Is There a Link Between ADHD and Criminal Behavior?

Attention deficit hyperactivity (ADHD) manifests with symptoms of inattention, hyperactivity, and impulsivity. In the criminal population, impulsive behavior is a common thread. However, few studies have sought to determine whether ADHD increases the likelihood that a person will engage in criminal behavior. The effects of ADHD are broad, varied, and long term. To accurately predict how ADHD will influence future behavior, one must look at other environmental and familial factors. To this end, Jean-Baptiste Pingault of the Research Unit on Children’s Psychosocial Maladjustment at the University of Montreal and Sainte-Justine Hospital in Canada recently led a longitudinal study involving more than 2,700 individuals.

The participants were first evaluated for ADHD, physical aggression, inattention, and family adversity when they were 6 years old. They were reassessed annually for seven years. When they were 25, criminal records and teacher and parent reports were examined in order to find any association between the measured risk factors and criminal behavior. Pingault discovered that in certain analyses, childhood ADHD was linked to criminal behavior. But in the most sensitive analysis, the association was weak at best. However, childhood physical aggression was directly predictive of later criminal behavior.

The findings revealed that while less than 10% of the total sample exhibited physical aggression in childhood, this small group represented 30% of the criminal activity in adolescence and young adulthood. Further, these same participants were responsible for almost half of the criminal charges on record and nearly 60% of all the violent criminal charges. Family adversity also increased the risk for criminal behavior in the aggressive participants. Pingault believes these results show that not all children with ADHD are at risk of engaging in criminal behavior. But children with aggressive traits, and especially those with ADHD and family adversity, are more vulnerable to criminal activities. Therefore, efforts to reduce crime may not be most effective if focused solely on children and young people with ADHD. “Crime prevention should instead target children with the highest levels of childhood physical aggression and family adversity,” said Pingault.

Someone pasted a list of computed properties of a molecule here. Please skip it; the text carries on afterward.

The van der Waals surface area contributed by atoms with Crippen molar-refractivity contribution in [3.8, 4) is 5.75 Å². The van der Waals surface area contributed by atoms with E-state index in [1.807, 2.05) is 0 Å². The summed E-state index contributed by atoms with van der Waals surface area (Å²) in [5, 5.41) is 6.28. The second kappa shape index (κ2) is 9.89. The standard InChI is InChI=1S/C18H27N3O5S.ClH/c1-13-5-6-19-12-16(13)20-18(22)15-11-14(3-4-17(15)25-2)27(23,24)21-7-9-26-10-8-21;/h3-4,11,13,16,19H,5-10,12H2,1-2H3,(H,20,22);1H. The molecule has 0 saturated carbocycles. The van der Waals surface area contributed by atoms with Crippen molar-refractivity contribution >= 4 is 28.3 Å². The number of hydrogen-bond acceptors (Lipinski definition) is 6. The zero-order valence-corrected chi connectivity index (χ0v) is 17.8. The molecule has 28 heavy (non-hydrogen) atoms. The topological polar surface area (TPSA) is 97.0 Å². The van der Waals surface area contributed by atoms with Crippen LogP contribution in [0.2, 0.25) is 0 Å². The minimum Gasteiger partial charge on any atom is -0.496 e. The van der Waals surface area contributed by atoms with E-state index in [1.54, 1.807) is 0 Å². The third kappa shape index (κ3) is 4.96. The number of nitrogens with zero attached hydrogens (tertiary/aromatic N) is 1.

Pingault, J-B., Côté, S.M., Lacourse, E., Galéra, C., Vitaro, F., et al. (2013). Childhood hyperactivity, physical aggression and criminality: A 19-year prospective population-based study. PLoS ONE 8(5): e62594. doi:10.1371/journal.pone.0062594

© Copyright 2013 All rights reserved.

The preceding article was solely written by the author named above. Any views and opinions expressed are not necessarily shared by Questions or concerns about the preceding article can be directed to the author or posted as a comment below.

  • Leave a Comment
  • Stu

    May 6th, 2013 at 12:56 PM

    Question is – are they prone to doing this because of the ADHD? Or are they prone to doing this because the others are treating them like this? Sometimes how others treat you can lead to how you behave or recact!

  • cason

    May 6th, 2013 at 4:53 PM

    I wouldn’t necessarily say that it is ADHD and criminal activity that are linked, but I will give you that there are definitely traits that you find within ADHD that could end up being a strong indicator of whether someone will start exhibiting criminal behavior later in life. And I have to give some merit to the fact that so many of these things are cyclical, almost as if one begats the other. There are so many small things that begin in childhood, such as aggression, that can really start a pattern of behavior for the rest of one’s life, so that is hard to escape from.

  • rachel

    May 6th, 2013 at 10:57 PM

    those with adhd are at a risk of violence,not perpetrators themselves.have seen so many fall victims to violence from focus on a vulnerable group is good in order to prevent violence but the focus itself should be right for that to work.and adhd individuals are not the right group to focus on.

  • Ellice K

    May 7th, 2013 at 12:50 PM

    Impulsivity is just one factor.I know a lot of non-ADHD people whose impulsivity is as much as that of a raging bull.Lets not get criminal and violent behavior confused with a disorder,would be dangerous to have such a wrong idea in mind!

  • carrie mc

    May 8th, 2013 at 4:02 AM

    ha!! next thing you know this will become the next criminal defense du jour!!

  • Julian Pursell

    May 13th, 2013 at 6:41 AM


    I saw a full study paper recently, it looks like a large proportion of ‘ADHD crime’ is actually crimes for using illegal drugs which are known to be medicinally useful to people with ADHD. Likewise, some of the acquisitive or violent crime may well have been related to methods of obtaining illegal medicines (stealing to pay for drugs, or if the patient sells drugs to afford self-medication, then violence may be involved due to way that business works, in which case a reputation for being violent and impulsive can be an advantage).

    End the criminalisation of the use of certain drugs, and watch the ‘ADHD crime rate’ drop to normal levels.

Leave a Comment

By commenting you acknowledge acceptance of's Terms and Conditions of Use.


* Indicates required field.

GoodTherapy uses cookies to personalize content and ads to provide better services for our users and to analyze our traffic. By continuing to use this site you consent to our cookies.